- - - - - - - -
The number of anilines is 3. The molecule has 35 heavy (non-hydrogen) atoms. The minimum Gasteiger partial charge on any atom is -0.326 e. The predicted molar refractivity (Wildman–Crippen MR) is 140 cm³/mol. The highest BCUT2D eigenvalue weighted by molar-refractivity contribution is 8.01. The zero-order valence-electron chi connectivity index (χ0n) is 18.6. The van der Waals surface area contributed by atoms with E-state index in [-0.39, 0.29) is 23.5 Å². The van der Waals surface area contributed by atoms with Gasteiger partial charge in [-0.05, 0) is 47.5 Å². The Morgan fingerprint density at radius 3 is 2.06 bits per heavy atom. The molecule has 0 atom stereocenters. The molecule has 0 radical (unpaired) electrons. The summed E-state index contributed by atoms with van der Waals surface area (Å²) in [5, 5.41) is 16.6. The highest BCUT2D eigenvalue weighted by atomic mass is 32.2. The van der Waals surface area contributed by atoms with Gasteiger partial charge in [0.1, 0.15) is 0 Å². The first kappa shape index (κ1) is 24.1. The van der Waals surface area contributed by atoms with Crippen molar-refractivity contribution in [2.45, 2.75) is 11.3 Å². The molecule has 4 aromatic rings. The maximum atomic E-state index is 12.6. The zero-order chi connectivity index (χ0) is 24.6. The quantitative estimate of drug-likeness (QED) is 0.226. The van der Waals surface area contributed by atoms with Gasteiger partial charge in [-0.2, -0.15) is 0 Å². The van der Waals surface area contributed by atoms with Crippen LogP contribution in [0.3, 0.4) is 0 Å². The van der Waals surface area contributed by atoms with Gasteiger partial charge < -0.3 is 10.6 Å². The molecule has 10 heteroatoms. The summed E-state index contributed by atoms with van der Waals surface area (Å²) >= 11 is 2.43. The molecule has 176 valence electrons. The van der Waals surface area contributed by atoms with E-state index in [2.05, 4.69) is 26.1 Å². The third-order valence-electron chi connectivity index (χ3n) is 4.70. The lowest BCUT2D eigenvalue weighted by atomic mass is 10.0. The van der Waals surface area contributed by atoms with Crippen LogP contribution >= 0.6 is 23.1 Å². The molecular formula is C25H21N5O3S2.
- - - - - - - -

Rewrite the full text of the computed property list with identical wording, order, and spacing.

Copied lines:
The number of anilines is 3. The molecule has 35 heavy (non-hydrogen) atoms. The minimum Gasteiger partial charge on any atom is -0.326 e. The predicted molar refractivity (Wildman–Crippen MR) is 140 cm³/mol. The highest BCUT2D eigenvalue weighted by molar-refractivity contribution is 8.01. The zero-order valence-electron chi connectivity index (χ0n) is 18.6. The van der Waals surface area contributed by atoms with E-state index in [-0.39, 0.29) is 23.5 Å². The van der Waals surface area contributed by atoms with Gasteiger partial charge in [-0.05, 0) is 47.5 Å². The Morgan fingerprint density at radius 3 is 2.06 bits per heavy atom. The molecule has 0 atom stereocenters. The molecule has 0 radical (unpaired) electrons. The summed E-state index contributed by atoms with van der Waals surface area (Å²) in [5, 5.41) is 16.6. The highest BCUT2D eigenvalue weighted by atomic mass is 32.2. The van der Waals surface area contributed by atoms with Gasteiger partial charge in [0.1, 0.15) is 0 Å². The first kappa shape index (κ1) is 24.1. The van der Waals surface area contributed by atoms with Crippen molar-refractivity contribution in [2.45, 2.75) is 11.3 Å². The molecule has 4 aromatic rings. The maximum atomic E-state index is 12.6. The zero-order chi connectivity index (χ0) is 24.6. The quantitative estimate of drug-likeness (QED) is 0.226. The van der Waals surface area contributed by atoms with Gasteiger partial charge in [-0.2, -0.15) is 0 Å². The van der Waals surface area contributed by atoms with Crippen LogP contribution in [0.3, 0.4) is 0 Å². The van der Waals surface area contributed by atoms with Gasteiger partial charge < -0.3 is 10.6 Å². The molecule has 10 heteroatoms. The summed E-state index contributed by atoms with van der Waals surface area (Å²) >= 11 is 2.43. The molecule has 176 valence electrons. The van der Waals surface area contributed by atoms with E-state index in [2.05, 4.69) is 26.1 Å². The third-order valence-electron chi connectivity index (χ3n) is 4.70. The lowest BCUT2D eigenvalue weighted by atomic mass is 10.0. The van der Waals surface area contributed by atoms with Crippen LogP contribution >= 0.6 is 23.1 Å². The molecular formula is C25H21N5O3S2.